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it's too sunny

White House Floats the Idea of Blocking Out the Sun

For years, advocates have refused to consider the possibility that geoengineering to slow climate change could be an option on the table. But we may be at a point where its use is inevitable.

Nazim Ali Khan/NurPhoto/Getty Images
Sun sets in the village of Balnoi along the India-Pakistan border in Mendhar, Poonch District, India, on June 9.

Last week, the U.S. government tiptoed a little closer to the world of science fiction. In a 44-page report it seemed at pains to say was not its own idea, the White House laid out a five-year research plan to explore the development and eventual deployment of solar radiation management, or SRM, technology—the idea of blocking out the sun to slow down climate change.

Skeptics say SRM is dangerous and untested, and has a laundry list of potential impacts that, similarly, seem straight out of a disaster movie: worsened winters, disappearing monsoons, damage to the ozone layer, and droughts that could devastate already dry regions. In recent years, prominent climate scientists have organized to call for a total moratorium on researching and testing the technology. But others say its deployment is becoming virtually inevitable as the world’s biggest polluters—the United States among them—appear incapable of making the large-scale adjustments necessary to avoid the catastrophic impacts of climate change.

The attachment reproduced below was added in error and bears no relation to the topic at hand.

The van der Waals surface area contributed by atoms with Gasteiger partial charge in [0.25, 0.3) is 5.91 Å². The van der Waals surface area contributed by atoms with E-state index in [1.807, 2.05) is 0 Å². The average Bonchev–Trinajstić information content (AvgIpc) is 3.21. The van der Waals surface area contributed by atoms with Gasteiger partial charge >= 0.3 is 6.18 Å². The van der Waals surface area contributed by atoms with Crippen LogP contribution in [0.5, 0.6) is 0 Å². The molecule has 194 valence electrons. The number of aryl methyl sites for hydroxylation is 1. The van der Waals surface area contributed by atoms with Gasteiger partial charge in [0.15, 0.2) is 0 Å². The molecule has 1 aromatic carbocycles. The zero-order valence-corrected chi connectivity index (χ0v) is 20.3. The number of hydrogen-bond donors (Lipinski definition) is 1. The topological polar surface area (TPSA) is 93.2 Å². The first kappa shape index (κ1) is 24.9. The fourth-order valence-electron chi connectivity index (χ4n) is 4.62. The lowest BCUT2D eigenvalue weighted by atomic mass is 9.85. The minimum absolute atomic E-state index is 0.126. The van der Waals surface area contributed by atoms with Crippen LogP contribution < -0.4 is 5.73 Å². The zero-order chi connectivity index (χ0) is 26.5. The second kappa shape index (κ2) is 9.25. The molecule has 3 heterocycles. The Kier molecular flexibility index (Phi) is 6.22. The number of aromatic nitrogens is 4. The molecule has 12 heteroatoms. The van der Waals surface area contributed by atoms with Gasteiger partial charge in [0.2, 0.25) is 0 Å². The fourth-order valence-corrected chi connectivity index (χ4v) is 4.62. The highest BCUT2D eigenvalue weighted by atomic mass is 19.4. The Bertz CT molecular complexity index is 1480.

“The question becomes, what should we do, given that we’re not doing what we should be doing?” said Toby Svoboda, an environmental ethicist at Colgate University and the author of a book on the ethics of climate engineering. “Politically, this is pretty significant, that the Biden administration would signal their openness to this.”

For the uninitiated, SRM encompasses an array of highly controversial geoengineering techniques that minimize the warming impact of the sun—and thus the worsening impacts of human-caused climate change—primarily by injecting reflective chemical compounds into the earth’s atmosphere.

Ordered by Congress as part of a 2022 appropriations bill, the new White House report stops short of issuing a new policy directive on the technology or its use. But it does suggest developing scenarios in which SRM might be used, and even supports testing the technology in small-scale, real-world deployments.

In calling for more study, the report acknowledges that the potentially irreversible impacts of SRM on human health and the environment are still largely unknown. But it proposes what it calls a “risk versus risk” approach, which would weigh any possible impacts that could be discerned from SRM against potentially worse outcomes if the world, as expected, fails to meet climate targets.

While recognizing its drawbacks may be significant, the report largely frames its key research questions about SRM in a positive, market-friendly light, asking how the technology might ensure the survival of “natural capital dividends,” “bolster the weakest links in global and national supply chains,” and “reduce the risk of housing, insurance, and other market failures.”